Improving access to financing continues to create a stronger, more liquid investment climate, but investors remain discriminatory. Single-tenant properties net leased to top-rated tenants account for most of the activity in the county, signaling strong demand for low-risk assets providing steady returns.

Additional multi-tenant sales were recorded in the past few months, and sales of well-occupied assets in high-traffic locations will help establish price benchmarks. Cap rates for such properties are estimated to range from 7.5 percent to 8.0 percent.

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Tampa Metro Area

A decline in the vacancy rate to less than 10 percent in the first quarter likely signals the start of a gradual recovery in the Tampa retail property sector. … While the marketwide vacancy rate will likely remain well above pre-recession levels for several more quarters, the recent decline has been sufficient to ease the fall in effective rents. Still, effective rents average 15 percent below rates prior to the downturn, leaving a considerable deficit to overcome as tenant demand ticks up slowly.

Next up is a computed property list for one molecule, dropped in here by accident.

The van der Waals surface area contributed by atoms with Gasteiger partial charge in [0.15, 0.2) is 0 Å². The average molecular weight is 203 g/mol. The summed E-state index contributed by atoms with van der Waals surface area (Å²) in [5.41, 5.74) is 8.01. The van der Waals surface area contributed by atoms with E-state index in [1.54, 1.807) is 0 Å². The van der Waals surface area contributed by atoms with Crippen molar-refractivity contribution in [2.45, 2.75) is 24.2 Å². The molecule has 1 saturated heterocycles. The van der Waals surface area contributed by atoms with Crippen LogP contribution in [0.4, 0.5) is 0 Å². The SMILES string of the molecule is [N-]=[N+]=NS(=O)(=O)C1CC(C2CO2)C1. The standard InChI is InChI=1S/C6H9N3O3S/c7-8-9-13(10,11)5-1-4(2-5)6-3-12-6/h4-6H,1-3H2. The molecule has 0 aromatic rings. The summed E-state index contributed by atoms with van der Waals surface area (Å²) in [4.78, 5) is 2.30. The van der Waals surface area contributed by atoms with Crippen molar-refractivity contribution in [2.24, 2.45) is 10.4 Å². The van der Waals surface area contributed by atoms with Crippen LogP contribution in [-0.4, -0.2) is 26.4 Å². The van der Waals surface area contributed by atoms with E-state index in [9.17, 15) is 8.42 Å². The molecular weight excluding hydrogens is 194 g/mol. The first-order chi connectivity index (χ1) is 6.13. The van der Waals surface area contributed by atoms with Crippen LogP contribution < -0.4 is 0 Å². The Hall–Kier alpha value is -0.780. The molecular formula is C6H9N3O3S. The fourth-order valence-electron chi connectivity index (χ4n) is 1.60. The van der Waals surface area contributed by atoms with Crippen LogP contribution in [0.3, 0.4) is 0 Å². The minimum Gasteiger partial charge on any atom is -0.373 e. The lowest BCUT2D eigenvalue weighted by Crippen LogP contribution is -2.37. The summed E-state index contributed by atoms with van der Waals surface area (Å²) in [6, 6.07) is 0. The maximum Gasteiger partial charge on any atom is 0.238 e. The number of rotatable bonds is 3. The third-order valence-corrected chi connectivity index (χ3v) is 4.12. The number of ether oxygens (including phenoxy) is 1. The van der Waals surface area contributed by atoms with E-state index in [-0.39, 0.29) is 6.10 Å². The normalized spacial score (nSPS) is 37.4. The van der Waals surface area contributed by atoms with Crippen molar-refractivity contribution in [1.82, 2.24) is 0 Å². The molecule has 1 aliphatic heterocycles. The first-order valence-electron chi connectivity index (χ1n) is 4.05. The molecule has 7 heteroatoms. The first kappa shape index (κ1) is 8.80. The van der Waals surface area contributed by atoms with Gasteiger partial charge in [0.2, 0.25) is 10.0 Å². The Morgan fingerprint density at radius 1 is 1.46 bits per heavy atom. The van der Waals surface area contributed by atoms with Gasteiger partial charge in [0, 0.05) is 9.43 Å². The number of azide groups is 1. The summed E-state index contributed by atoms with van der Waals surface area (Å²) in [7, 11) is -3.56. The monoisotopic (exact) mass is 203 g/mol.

Investment activity in Tampa continues to rebound from recessionary lows, as expanded financing capacity and investors seeking to deploy capital have supported a surge in deals. Single-tenant, net-leased product accounts for the largest share of sales, with drugstores drawing keen interest. Scaled-down construction of new stores by CVS and Walgreens has compressed drugstore cap rates into the low-7 percent range.

In the multi-tenant segment, Publix-anchored properties are the primary target of institutions and large investors; cap rates for strong locations start in the low- to mid-6 percent range.

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tampa_m&m_q2_2011

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Elaine Misonzhnik

Senior associate editor Elaine Misonzhnik has been writing for National Real Estate Investor since June 2006 and has covered commercial real estate for more than 12 years. She first became...